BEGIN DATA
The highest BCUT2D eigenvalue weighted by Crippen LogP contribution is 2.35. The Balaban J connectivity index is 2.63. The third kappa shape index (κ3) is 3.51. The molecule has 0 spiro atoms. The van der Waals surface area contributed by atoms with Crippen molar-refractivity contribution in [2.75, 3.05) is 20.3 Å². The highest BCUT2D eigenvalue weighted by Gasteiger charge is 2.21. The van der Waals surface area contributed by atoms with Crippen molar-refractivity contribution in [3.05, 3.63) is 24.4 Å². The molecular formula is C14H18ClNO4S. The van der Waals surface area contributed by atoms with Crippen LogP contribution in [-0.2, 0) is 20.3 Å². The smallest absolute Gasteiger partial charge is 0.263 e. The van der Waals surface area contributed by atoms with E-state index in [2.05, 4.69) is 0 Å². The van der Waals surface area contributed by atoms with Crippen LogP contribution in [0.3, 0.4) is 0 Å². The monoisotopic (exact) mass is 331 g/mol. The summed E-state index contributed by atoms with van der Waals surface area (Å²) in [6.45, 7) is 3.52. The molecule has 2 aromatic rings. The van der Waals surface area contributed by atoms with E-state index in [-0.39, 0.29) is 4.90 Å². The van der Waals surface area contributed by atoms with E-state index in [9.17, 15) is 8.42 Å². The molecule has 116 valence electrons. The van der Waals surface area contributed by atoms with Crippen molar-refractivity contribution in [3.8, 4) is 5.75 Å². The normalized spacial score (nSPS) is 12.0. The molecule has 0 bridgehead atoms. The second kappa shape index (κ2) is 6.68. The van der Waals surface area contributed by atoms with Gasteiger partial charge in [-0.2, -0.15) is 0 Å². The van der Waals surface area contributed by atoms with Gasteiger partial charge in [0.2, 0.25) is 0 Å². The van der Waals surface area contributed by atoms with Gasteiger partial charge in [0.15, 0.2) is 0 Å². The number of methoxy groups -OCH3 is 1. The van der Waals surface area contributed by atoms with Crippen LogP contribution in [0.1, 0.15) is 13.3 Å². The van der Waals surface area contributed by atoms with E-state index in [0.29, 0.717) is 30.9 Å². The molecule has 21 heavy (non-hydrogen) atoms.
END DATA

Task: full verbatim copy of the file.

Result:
The highest BCUT2D eigenvalue weighted by Crippen LogP contribution is 2.35. The Balaban J connectivity index is 2.63. The third kappa shape index (κ3) is 3.51. The molecule has 0 spiro atoms. The van der Waals surface area contributed by atoms with Crippen molar-refractivity contribution in [2.75, 3.05) is 20.3 Å². The highest BCUT2D eigenvalue weighted by Gasteiger charge is 2.21. The van der Waals surface area contributed by atoms with Crippen molar-refractivity contribution in [3.05, 3.63) is 24.4 Å². The molecular formula is C14H18ClNO4S. The van der Waals surface area contributed by atoms with Crippen LogP contribution in [-0.2, 0) is 20.3 Å². The smallest absolute Gasteiger partial charge is 0.263 e. The van der Waals surface area contributed by atoms with E-state index in [2.05, 4.69) is 0 Å². The van der Waals surface area contributed by atoms with Crippen LogP contribution in [0.3, 0.4) is 0 Å². The monoisotopic (exact) mass is 331 g/mol. The summed E-state index contributed by atoms with van der Waals surface area (Å²) in [6.45, 7) is 3.52. The molecule has 2 aromatic rings. The van der Waals surface area contributed by atoms with E-state index in [-0.39, 0.29) is 4.90 Å². The van der Waals surface area contributed by atoms with E-state index in [9.17, 15) is 8.42 Å². The molecule has 116 valence electrons. The van der Waals surface area contributed by atoms with Crippen molar-refractivity contribution in [3.8, 4) is 5.75 Å². The normalized spacial score (nSPS) is 12.0. The molecule has 0 bridgehead atoms. The second kappa shape index (κ2) is 6.68. The van der Waals surface area contributed by atoms with Gasteiger partial charge in [-0.2, -0.15) is 0 Å². The van der Waals surface area contributed by atoms with Gasteiger partial charge in [0.2, 0.25) is 0 Å². The van der Waals surface area contributed by atoms with Gasteiger partial charge in [0.15, 0.2) is 0 Å². The number of methoxy groups -OCH3 is 1. The van der Waals surface area contributed by atoms with Crippen LogP contribution in [0.1, 0.15) is 13.3 Å². The van der Waals surface area contributed by atoms with E-state index in [0.29, 0.717) is 30.9 Å². The molecule has 21 heavy (non-hydrogen) atoms.